JROC signals desire to move at pace on commercial VRP
The Joint Regulatory Oversight Committee (JROC) has published ambitious plans to pilot consumer-to-business Variable Recurring Payments (VRP) under a commercial API model – a move that will see Open Banking move closer to truly rivalling the card networks, delivering much-needed choice to UK consumers.
This major development will bring the instancy, security and cost-effectiveness of Open Banking payments to the heart of our digital economy.
Key observations on this initiative include:
JROC has signalled a desire to move at pace
The Payment Systems Regulator (PSR) believes the best way to deliver a VRP pilot is through a multilateral agreement, operated by Pay.UK, which specifies the required functionality, and arrangements for pricing, dispute resolution and liability.
A successful pilot requires strong market participation
A sufficiently large number of consumers need bank accounts capable of supporting VRP, hence the PSR propose to mandate the involvement of the CMA9, which includes Barclays, HSBC, Lloyds Banking Group, Nationwide Building Society, NatWest and Santander. This would deliver 90% coverage of customer accounts.
The PSR is serious about encouraging fintech investment in VRP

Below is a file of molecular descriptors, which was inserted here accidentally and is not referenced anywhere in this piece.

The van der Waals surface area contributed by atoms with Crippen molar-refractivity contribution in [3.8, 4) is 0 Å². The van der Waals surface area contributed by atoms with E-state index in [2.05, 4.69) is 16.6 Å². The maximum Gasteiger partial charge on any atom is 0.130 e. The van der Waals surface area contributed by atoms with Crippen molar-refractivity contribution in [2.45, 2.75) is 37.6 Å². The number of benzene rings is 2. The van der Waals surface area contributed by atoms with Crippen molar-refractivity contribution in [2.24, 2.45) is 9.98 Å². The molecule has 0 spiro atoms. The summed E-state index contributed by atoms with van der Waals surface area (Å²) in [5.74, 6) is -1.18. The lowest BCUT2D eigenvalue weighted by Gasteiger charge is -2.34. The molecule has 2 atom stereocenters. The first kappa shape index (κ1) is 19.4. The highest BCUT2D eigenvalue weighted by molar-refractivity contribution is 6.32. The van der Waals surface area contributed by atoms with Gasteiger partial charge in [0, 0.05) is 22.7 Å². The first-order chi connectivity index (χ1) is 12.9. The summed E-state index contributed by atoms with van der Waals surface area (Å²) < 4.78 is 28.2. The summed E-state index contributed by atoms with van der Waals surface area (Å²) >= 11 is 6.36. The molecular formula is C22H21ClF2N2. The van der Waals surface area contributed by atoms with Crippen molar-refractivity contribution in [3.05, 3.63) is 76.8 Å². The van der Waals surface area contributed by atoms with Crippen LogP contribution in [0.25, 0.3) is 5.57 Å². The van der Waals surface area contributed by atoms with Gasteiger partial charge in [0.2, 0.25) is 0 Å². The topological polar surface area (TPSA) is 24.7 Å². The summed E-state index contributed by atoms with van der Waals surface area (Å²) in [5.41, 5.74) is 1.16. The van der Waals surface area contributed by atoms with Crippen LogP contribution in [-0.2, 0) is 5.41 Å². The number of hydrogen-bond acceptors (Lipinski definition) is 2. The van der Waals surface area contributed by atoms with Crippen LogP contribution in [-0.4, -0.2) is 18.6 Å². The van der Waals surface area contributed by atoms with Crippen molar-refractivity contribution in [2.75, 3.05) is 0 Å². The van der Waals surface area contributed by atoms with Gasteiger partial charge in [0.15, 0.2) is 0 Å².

The PSR has proposed a cost-recovery model for the pilot, which would remove Faster Payments charges from ‘sending banks’ and prevent them charging payment initiation service providers.
A laser focus will be needed to deliver the pilot on time
We welcome the PSR’s clear aim to launch the VRP pilot by Q3 2024. This is a rightly aggressive timetable. It will require open, active and balanced engagement by Pay.UK with the Open Banking ecosystem, with strong oversight from JROC.
We need to bring VRPs to ecommerce
VRPs will give consumers the ability to initiate recurring payments of varying amounts, directly from their own bank account to the bank account of their service provider, within predefined limits and time periods they control. The pilot will initially focus on enabling consumers to make VRPs to financial services firms, utilities and government, given existing consumer protections in these areas. We should look to extend VRPs to ecommerce use cases without delay.
We look forward to working closely with the PSR, Pay.UK and industry colleagues to make the pilot a success.
Read the JROC update, and the PSR’s call for evidence on expanding VRPs, here.